I thought you might enjoy my friend Marco. You might know him too. He believes he knows everything, and he loves to be antagonistic when he doesn’t know. Oh, did I mention he loves selfies? Here’s the conversation.
“What are you saying?” he asks. “Think about it,” I said. A photographer and an artist are quite similar if not the same. We both use our tools to make a creative expression. Depending on what we wish you to experience when viewing our work, we may choose to include or not incorporate different elements into our work. Sometimes what is left out or on the other hand included may greatly change the viewing experience.
Think about a beautiful sunset along the shores of a lake, some rocks in the foreground, add a small boat in the middle of the scene, and a colorful sky with light clouds in the distance. The colors are pinkish reds and blues. The lake is calm with reflections of the colors dancing across it.
The description paints a beautiful scene in our minds. What if I told you the creative artist decided to leave out the plastic bags and jugs floating next to the rocks? So much for a pretty picture. The painter simply leaves it out while the creative photographer “photoshops” it out.
Marco, earlier I said that photographs are lies, they are not. They are creative choices to express the visual language of photography. Both, the painter, and the photographer make choices to express their artistic work. The painter uses his tools – the brush, paint, and canvas while a photographer uses the camera. We understand the painter’s tools, so let’s learn about the tools and creative choices of the photographer.
A camera is a great tool but sadly, has poor eyesight. The human eye has a much greater dynamic range than a camera, which means it can adjust to a wider range of light levels and perceive more subtle color differences.
The human eye perceives depth due to its two eyes creating a stereoscopic view. Cameras, however, only have one lens, so a photographer uses a combination of different lenses and controls the quality of light entering the camera to create an illusion of depth or lack of it.
So, right at the start, we make creative choices about making a photograph.
Let’s look at a few.
Fog Building has several creative choices. The first was to get up early before the sun rose to capture the light, the fog, and the sunrise. I decided to frame the image in what I like to call the Big Picture.
A big picture is a scene that has a beginning, middle, and end with acceptable focus throughout. This is accomplished by using a small aperture opening in the lens. The wide-angle lens choice adds to the depth of the photograph. Using a tripod, allowed me to set the sensor sensitivity low eliminating noise and allowing for a long shutter duration.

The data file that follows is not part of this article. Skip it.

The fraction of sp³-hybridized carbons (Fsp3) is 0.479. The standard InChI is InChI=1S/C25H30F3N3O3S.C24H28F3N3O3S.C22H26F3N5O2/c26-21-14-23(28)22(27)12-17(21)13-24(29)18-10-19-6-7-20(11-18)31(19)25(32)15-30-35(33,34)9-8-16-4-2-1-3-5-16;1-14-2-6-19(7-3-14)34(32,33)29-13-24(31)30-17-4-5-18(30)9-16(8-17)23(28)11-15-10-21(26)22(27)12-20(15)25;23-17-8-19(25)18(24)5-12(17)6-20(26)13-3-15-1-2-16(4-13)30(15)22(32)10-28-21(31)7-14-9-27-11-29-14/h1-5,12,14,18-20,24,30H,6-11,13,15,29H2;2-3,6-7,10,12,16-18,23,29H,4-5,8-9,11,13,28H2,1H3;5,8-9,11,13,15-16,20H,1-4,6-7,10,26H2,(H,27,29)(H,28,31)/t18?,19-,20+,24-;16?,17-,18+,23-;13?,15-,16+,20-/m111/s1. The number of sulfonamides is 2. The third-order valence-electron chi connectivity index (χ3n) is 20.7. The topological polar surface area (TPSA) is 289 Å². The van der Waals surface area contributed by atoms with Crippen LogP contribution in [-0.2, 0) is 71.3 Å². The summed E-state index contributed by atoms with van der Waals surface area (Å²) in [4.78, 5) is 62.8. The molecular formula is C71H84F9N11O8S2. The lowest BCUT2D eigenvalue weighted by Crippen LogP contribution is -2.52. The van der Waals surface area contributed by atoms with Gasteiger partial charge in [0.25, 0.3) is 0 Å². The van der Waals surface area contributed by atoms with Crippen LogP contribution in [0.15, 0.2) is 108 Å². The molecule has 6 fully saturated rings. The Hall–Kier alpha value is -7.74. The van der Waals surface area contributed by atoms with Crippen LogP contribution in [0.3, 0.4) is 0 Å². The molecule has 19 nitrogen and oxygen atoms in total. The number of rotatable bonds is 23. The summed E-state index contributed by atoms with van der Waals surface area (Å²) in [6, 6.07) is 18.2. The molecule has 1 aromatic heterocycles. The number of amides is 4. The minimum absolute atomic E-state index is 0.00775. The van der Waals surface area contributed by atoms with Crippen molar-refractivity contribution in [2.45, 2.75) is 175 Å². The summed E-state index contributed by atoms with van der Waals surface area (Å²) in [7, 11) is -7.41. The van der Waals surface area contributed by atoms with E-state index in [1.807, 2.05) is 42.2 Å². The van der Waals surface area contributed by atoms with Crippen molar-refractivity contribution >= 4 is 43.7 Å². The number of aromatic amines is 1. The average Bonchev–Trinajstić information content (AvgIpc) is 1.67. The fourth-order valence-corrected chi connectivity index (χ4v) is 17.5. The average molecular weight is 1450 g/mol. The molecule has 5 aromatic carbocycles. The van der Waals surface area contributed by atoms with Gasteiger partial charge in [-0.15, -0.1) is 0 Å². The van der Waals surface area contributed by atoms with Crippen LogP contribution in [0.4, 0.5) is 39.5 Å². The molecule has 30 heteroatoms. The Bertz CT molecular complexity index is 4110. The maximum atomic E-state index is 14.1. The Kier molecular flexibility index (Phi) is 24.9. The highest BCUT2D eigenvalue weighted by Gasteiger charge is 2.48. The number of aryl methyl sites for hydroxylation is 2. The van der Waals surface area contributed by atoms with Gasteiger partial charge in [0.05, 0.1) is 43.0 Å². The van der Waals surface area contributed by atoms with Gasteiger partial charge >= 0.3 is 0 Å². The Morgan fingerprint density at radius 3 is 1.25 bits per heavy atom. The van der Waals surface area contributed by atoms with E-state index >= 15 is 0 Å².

The photograph was taken a few minutes before sunrise on a visit to Horseshoe Bend Farm Wine in Tennessee, along the Duck River. At the start of my journey a few years back, I chose a shorter trailer than many others. My rig is 28 feet. I tell you this because if it had been longer than 30 feet, I never would have been able to get there to make the photograph.
Golden Lion Tamarin was made at the Rosamond Gifford Zoo in Syracuse New York. This photograph’s creative choices are much different from the Fog Building photograph. The overall creative decision was to isolate or selectively focus the subject and blur the background. To accomplish this, I chose a wide-open aperture. This made the area in focus very shallow. You see how quickly the wood and background start to blur. My lens choice – a small telephoto lens compresses the scene and adds to the softness behind the tamarin.
Hand-holding my camera in the dimly lit room, I need to choose a shutter duration to minimize camera shake. I choose 1/60 second. However, this required a much higher sensitivity pushing my ISO to 1600. The higher setting will introduce noise in the image’s darker areas, which might require some post-processing. In the end, I was very pleased with the outcome.
So, Marco, photographs are a lot more than point-and-shooting. Today, I’ve only focused on the depth of field in a photograph. There are so many more decisions. What if the subject is moving? How would warmer or cooler colors make the image feel? Is it the right time of day? The list goes on and on.
Hope you enjoyed my conversation with Marco today. I would love to hear your thoughts. Would you enjoy more conversations with Marco and learn more about the creative choices of photography?
P.S. Want more like this? I send theses articles out to friends, photographers, and art lovers who want to improve their skills, and explore their own creativity or simply enjoy my thoughts and stories and I would love to include you.
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